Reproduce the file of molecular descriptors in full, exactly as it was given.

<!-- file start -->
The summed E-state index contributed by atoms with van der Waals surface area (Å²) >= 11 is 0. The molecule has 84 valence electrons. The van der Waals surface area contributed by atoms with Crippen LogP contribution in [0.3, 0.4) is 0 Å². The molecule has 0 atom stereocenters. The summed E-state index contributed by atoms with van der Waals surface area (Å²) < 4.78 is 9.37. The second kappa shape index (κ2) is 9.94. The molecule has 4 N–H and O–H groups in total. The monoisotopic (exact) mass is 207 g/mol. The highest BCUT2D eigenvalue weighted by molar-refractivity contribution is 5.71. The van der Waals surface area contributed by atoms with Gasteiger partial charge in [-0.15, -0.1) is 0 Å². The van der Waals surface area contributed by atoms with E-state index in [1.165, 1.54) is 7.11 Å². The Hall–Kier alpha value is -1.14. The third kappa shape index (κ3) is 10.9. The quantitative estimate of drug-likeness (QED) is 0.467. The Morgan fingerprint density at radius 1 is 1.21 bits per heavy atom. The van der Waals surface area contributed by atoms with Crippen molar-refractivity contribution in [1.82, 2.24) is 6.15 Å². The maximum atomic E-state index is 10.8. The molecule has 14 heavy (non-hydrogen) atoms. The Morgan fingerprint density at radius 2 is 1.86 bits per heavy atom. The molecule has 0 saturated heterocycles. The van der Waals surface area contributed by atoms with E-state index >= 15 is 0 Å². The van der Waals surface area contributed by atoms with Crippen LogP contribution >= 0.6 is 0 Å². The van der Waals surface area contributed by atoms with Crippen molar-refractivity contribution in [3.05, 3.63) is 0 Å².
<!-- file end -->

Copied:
The summed E-state index contributed by atoms with van der Waals surface area (Å²) >= 11 is 0. The molecule has 84 valence electrons. The van der Waals surface area contributed by atoms with Crippen LogP contribution in [0.3, 0.4) is 0 Å². The molecule has 0 atom stereocenters. The summed E-state index contributed by atoms with van der Waals surface area (Å²) < 4.78 is 9.37. The second kappa shape index (κ2) is 9.94. The molecule has 4 N–H and O–H groups in total. The monoisotopic (exact) mass is 207 g/mol. The highest BCUT2D eigenvalue weighted by molar-refractivity contribution is 5.71. The van der Waals surface area contributed by atoms with Gasteiger partial charge in [-0.15, -0.1) is 0 Å². The van der Waals surface area contributed by atoms with E-state index in [1.165, 1.54) is 7.11 Å². The Hall–Kier alpha value is -1.14. The third kappa shape index (κ3) is 10.9. The quantitative estimate of drug-likeness (QED) is 0.467. The Morgan fingerprint density at radius 1 is 1.21 bits per heavy atom. The van der Waals surface area contributed by atoms with Crippen molar-refractivity contribution in [1.82, 2.24) is 6.15 Å². The maximum atomic E-state index is 10.8. The molecule has 14 heavy (non-hydrogen) atoms. The Morgan fingerprint density at radius 2 is 1.86 bits per heavy atom. The molecule has 0 saturated heterocycles. The van der Waals surface area contributed by atoms with E-state index >= 15 is 0 Å². The van der Waals surface area contributed by atoms with Crippen LogP contribution >= 0.6 is 0 Å². The van der Waals surface area contributed by atoms with Crippen molar-refractivity contribution in [3.05, 3.63) is 0 Å².